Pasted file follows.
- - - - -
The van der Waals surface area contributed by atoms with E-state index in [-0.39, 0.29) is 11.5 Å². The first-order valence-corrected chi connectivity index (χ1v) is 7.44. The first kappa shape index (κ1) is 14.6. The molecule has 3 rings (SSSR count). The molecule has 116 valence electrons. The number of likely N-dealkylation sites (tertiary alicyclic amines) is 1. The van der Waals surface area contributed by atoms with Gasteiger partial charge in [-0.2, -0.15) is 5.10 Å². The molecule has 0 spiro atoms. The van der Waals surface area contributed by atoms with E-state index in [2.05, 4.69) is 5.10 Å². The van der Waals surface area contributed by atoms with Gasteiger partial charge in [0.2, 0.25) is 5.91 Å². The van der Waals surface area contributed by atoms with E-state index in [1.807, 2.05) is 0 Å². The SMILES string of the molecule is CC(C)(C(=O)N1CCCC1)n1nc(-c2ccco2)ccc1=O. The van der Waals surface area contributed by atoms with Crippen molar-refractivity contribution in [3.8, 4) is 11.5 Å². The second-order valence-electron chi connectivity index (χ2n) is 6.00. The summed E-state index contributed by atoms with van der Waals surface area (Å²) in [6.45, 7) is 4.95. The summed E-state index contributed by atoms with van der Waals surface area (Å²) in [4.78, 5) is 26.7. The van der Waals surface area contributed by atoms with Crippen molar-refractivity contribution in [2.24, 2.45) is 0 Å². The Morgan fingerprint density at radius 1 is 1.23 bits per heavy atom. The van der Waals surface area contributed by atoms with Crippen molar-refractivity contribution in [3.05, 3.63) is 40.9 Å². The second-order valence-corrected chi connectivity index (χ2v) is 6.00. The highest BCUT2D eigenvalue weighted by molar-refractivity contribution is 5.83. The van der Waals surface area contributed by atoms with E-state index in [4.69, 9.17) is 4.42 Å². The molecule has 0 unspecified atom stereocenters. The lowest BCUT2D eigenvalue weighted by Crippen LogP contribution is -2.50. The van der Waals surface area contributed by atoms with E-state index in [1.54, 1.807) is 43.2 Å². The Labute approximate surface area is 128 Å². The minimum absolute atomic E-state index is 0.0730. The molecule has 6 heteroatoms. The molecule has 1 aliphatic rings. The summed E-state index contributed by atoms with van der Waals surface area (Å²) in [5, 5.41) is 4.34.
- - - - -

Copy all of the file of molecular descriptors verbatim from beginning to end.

The van der Waals surface area contributed by atoms with E-state index in [-0.39, 0.29) is 11.5 Å². The first-order valence-corrected chi connectivity index (χ1v) is 7.44. The first kappa shape index (κ1) is 14.6. The molecule has 3 rings (SSSR count). The molecule has 116 valence electrons. The number of likely N-dealkylation sites (tertiary alicyclic amines) is 1. The van der Waals surface area contributed by atoms with Gasteiger partial charge in [-0.2, -0.15) is 5.10 Å². The molecule has 0 spiro atoms. The van der Waals surface area contributed by atoms with E-state index in [2.05, 4.69) is 5.10 Å². The van der Waals surface area contributed by atoms with Gasteiger partial charge in [0.2, 0.25) is 5.91 Å². The van der Waals surface area contributed by atoms with E-state index in [1.807, 2.05) is 0 Å². The SMILES string of the molecule is CC(C)(C(=O)N1CCCC1)n1nc(-c2ccco2)ccc1=O. The van der Waals surface area contributed by atoms with Crippen molar-refractivity contribution in [3.8, 4) is 11.5 Å². The second-order valence-electron chi connectivity index (χ2n) is 6.00. The summed E-state index contributed by atoms with van der Waals surface area (Å²) in [6.45, 7) is 4.95. The summed E-state index contributed by atoms with van der Waals surface area (Å²) in [4.78, 5) is 26.7. The van der Waals surface area contributed by atoms with Crippen molar-refractivity contribution in [2.24, 2.45) is 0 Å². The Morgan fingerprint density at radius 1 is 1.23 bits per heavy atom. The van der Waals surface area contributed by atoms with Crippen molar-refractivity contribution in [3.05, 3.63) is 40.9 Å². The second-order valence-corrected chi connectivity index (χ2v) is 6.00. The highest BCUT2D eigenvalue weighted by molar-refractivity contribution is 5.83. The van der Waals surface area contributed by atoms with E-state index in [4.69, 9.17) is 4.42 Å². The molecule has 0 unspecified atom stereocenters. The lowest BCUT2D eigenvalue weighted by Crippen LogP contribution is -2.50. The van der Waals surface area contributed by atoms with E-state index in [1.54, 1.807) is 43.2 Å². The Labute approximate surface area is 128 Å². The minimum absolute atomic E-state index is 0.0730. The molecule has 6 heteroatoms. The molecule has 1 aliphatic rings. The summed E-state index contributed by atoms with van der Waals surface area (Å²) in [5, 5.41) is 4.34.